A lot of times we react to projections – we project back, which becomes a negative cycle, the ego responds as a survival mechanism, but it’s reactive. When an aggressive, negative energy is directed at us, the ego immediately wants to defend and react. But, WHEN WE REACT TO A PROJECTION, WE BECOME THE PROJECTION. We unconsciously validate what is being said about us, we are saying YES to the criticism inside ourselves and defend ourselves to bury the shameful thoughts even deeper.
It’s crucial to be able to recognize and express any kind of pain, anger, fear or envy feelings without judgment and with empathy – without that loving acceptance, the pain stays with us and lodges in our body and causes us to react, to live unconsciously.
“The unresolved issues that people have in their bodies, their emotions, has an absolute direct correlation with their physical health and wellbeing. Our health and emotions are intimately connected. What we think and feel that we’ve held on to over years are toxic to wellbeing. The science is now indisputable that thoughts and emotions affect the organs of the body”. – Dr Jason Deitch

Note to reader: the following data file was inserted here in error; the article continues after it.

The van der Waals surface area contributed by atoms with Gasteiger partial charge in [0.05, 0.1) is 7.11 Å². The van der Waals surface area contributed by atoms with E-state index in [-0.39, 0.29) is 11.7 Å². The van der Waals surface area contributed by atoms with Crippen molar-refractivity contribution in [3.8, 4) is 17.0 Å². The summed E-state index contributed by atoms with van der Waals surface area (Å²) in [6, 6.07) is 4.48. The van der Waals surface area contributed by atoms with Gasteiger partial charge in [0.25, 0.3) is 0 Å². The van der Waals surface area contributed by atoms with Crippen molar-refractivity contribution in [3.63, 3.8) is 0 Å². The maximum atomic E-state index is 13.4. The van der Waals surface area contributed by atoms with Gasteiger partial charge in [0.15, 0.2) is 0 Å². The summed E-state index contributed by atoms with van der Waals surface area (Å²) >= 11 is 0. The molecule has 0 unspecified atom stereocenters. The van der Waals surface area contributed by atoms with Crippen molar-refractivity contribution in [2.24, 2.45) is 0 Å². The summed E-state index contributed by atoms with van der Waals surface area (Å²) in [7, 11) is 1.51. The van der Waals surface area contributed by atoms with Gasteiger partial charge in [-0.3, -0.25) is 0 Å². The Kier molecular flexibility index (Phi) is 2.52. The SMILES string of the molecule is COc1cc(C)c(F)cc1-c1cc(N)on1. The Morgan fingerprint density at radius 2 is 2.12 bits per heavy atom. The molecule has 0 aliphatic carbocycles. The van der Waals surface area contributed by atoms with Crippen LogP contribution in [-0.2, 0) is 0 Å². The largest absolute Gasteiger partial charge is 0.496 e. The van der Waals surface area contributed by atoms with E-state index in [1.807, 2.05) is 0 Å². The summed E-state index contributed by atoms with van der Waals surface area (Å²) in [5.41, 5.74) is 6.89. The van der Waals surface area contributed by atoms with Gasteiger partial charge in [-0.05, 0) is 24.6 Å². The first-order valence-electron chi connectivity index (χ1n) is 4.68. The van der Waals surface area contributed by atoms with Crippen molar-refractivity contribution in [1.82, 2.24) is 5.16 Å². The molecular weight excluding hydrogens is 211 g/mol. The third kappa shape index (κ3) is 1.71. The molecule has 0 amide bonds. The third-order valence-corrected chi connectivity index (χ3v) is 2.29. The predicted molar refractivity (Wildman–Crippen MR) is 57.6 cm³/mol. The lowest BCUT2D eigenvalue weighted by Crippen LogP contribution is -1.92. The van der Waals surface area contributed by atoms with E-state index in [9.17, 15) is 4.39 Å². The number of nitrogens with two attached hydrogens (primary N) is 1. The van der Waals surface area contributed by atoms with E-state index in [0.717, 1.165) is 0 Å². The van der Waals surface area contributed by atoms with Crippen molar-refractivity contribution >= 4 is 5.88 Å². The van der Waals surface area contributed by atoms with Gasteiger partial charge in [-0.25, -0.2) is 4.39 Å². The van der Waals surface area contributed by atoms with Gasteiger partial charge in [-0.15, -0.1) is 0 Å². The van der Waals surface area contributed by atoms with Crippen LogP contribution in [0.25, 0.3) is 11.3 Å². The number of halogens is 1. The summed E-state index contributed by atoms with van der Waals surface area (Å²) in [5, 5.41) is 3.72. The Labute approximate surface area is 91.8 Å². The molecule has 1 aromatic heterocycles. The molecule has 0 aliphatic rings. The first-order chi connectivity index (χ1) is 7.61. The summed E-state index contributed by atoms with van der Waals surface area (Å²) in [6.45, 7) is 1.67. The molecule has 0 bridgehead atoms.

When we embrace authentically who we are, without shame, we experience freedom and love. As we move through our shadows, we reclaim our light and authentic relationships with those we love.
“Our deepest fear is not that we are inadequate, but that we are powerful beyond measure”. – Marianne Williamson
“It’s our light not our darkness that most frightens us. We ask ourselves, who I am to be brilliant, gorgeous, talented, fabulous. But actually, who are we not to be? Playing small does not serve the world, there is nothing enlightened about shrinking so that other people won’t feel insecure around us. We are all meant to shine. When we shine we unconsciously give others, our loved ones, permission to do the same. Our liberation from fear, liberates others”. – Marianne Williamson
In coming to see and embrace our whole selves with empathy, we come to an understanding, appreciation and compassion that goes beyond mere intellectual ‘forgiveness’ of the wrongness. When we ‘let go’ and accept compassionate empathy for ourselves, there is no longer any wrongness, and we release ourselves into a loving and safe awareness for all that we have ever experienced. In letting go of our deep self-judgment, the body releases it’s pain, the heart aches in a large and wonderful way, and we are opened into a vast love that can embrace and influence all those around us.